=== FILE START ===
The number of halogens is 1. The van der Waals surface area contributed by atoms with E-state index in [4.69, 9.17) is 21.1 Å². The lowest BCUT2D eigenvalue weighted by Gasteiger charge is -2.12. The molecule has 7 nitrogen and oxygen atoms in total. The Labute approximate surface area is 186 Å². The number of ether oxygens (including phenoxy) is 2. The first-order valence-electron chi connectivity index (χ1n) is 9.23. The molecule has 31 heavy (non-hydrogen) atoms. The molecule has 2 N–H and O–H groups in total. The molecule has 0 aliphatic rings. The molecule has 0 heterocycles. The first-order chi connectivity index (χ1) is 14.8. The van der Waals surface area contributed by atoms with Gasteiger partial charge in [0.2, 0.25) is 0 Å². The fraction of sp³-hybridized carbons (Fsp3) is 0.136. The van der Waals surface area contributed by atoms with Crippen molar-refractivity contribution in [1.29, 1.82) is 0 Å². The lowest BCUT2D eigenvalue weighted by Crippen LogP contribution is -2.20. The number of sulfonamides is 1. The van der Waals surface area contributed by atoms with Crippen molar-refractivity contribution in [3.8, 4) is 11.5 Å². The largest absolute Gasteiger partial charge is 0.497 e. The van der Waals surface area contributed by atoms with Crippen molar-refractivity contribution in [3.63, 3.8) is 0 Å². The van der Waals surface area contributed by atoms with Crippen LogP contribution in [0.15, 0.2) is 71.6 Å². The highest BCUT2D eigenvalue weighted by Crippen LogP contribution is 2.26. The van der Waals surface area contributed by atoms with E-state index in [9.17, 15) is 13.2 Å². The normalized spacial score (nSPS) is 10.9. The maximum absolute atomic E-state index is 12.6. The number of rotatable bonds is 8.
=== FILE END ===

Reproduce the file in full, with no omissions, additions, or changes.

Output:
The number of halogens is 1. The van der Waals surface area contributed by atoms with E-state index in [4.69, 9.17) is 21.1 Å². The lowest BCUT2D eigenvalue weighted by Gasteiger charge is -2.12. The molecule has 7 nitrogen and oxygen atoms in total. The Labute approximate surface area is 186 Å². The number of ether oxygens (including phenoxy) is 2. The first-order valence-electron chi connectivity index (χ1n) is 9.23. The molecule has 31 heavy (non-hydrogen) atoms. The molecule has 2 N–H and O–H groups in total. The molecule has 0 aliphatic rings. The molecule has 0 heterocycles. The first-order chi connectivity index (χ1) is 14.8. The van der Waals surface area contributed by atoms with Gasteiger partial charge in [0.2, 0.25) is 0 Å². The fraction of sp³-hybridized carbons (Fsp3) is 0.136. The van der Waals surface area contributed by atoms with Crippen molar-refractivity contribution in [1.29, 1.82) is 0 Å². The lowest BCUT2D eigenvalue weighted by Crippen LogP contribution is -2.20. The number of sulfonamides is 1. The van der Waals surface area contributed by atoms with Crippen molar-refractivity contribution in [3.8, 4) is 11.5 Å². The largest absolute Gasteiger partial charge is 0.497 e. The van der Waals surface area contributed by atoms with Crippen molar-refractivity contribution in [3.63, 3.8) is 0 Å². The van der Waals surface area contributed by atoms with Crippen LogP contribution in [0.15, 0.2) is 71.6 Å². The highest BCUT2D eigenvalue weighted by Crippen LogP contribution is 2.26. The van der Waals surface area contributed by atoms with E-state index in [9.17, 15) is 13.2 Å². The normalized spacial score (nSPS) is 10.9. The maximum absolute atomic E-state index is 12.6. The number of rotatable bonds is 8.